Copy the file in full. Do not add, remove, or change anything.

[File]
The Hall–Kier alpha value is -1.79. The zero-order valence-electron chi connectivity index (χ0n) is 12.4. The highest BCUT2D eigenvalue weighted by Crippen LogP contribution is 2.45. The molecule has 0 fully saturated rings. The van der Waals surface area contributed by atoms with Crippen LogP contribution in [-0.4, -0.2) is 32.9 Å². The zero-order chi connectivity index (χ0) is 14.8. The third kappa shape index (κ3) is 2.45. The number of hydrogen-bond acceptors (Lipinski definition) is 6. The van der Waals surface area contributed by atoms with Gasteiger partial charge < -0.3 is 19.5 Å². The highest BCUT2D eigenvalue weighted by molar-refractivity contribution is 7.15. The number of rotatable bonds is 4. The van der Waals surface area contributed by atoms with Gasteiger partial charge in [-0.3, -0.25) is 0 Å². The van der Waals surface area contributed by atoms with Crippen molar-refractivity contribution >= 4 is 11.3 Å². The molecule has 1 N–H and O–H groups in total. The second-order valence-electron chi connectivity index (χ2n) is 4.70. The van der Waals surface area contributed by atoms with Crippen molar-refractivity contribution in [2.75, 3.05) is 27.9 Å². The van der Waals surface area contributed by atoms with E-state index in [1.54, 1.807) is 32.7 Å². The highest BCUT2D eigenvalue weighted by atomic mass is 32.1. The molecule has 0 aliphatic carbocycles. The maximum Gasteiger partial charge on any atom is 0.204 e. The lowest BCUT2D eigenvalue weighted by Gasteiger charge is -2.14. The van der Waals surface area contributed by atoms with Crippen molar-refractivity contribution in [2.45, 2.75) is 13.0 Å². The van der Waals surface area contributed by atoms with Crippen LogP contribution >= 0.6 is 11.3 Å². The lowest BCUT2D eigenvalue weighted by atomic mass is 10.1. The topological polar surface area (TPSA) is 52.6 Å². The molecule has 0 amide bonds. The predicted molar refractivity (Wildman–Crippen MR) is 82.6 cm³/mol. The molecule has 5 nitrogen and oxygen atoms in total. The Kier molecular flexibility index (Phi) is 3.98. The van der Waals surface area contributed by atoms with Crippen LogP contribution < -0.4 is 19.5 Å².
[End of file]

The Hall–Kier alpha value is -1.79. The zero-order valence-electron chi connectivity index (χ0n) is 12.4. The highest BCUT2D eigenvalue weighted by Crippen LogP contribution is 2.45. The molecule has 0 fully saturated rings. The van der Waals surface area contributed by atoms with Crippen LogP contribution in [-0.4, -0.2) is 32.9 Å². The zero-order chi connectivity index (χ0) is 14.8. The third kappa shape index (κ3) is 2.45. The number of hydrogen-bond acceptors (Lipinski definition) is 6. The van der Waals surface area contributed by atoms with Gasteiger partial charge < -0.3 is 19.5 Å². The highest BCUT2D eigenvalue weighted by molar-refractivity contribution is 7.15. The number of rotatable bonds is 4. The van der Waals surface area contributed by atoms with Gasteiger partial charge in [-0.3, -0.25) is 0 Å². The van der Waals surface area contributed by atoms with Crippen molar-refractivity contribution >= 4 is 11.3 Å². The molecule has 1 N–H and O–H groups in total. The second-order valence-electron chi connectivity index (χ2n) is 4.70. The van der Waals surface area contributed by atoms with Crippen molar-refractivity contribution in [2.75, 3.05) is 27.9 Å². The van der Waals surface area contributed by atoms with E-state index in [1.54, 1.807) is 32.7 Å². The highest BCUT2D eigenvalue weighted by atomic mass is 32.1. The molecule has 0 aliphatic carbocycles. The maximum Gasteiger partial charge on any atom is 0.204 e. The lowest BCUT2D eigenvalue weighted by Gasteiger charge is -2.14. The van der Waals surface area contributed by atoms with Crippen molar-refractivity contribution in [2.45, 2.75) is 13.0 Å². The van der Waals surface area contributed by atoms with Crippen LogP contribution >= 0.6 is 11.3 Å². The lowest BCUT2D eigenvalue weighted by atomic mass is 10.1. The topological polar surface area (TPSA) is 52.6 Å². The molecule has 0 amide bonds. The predicted molar refractivity (Wildman–Crippen MR) is 82.6 cm³/mol. The molecule has 5 nitrogen and oxygen atoms in total. The Kier molecular flexibility index (Phi) is 3.98. The van der Waals surface area contributed by atoms with Crippen LogP contribution < -0.4 is 19.5 Å².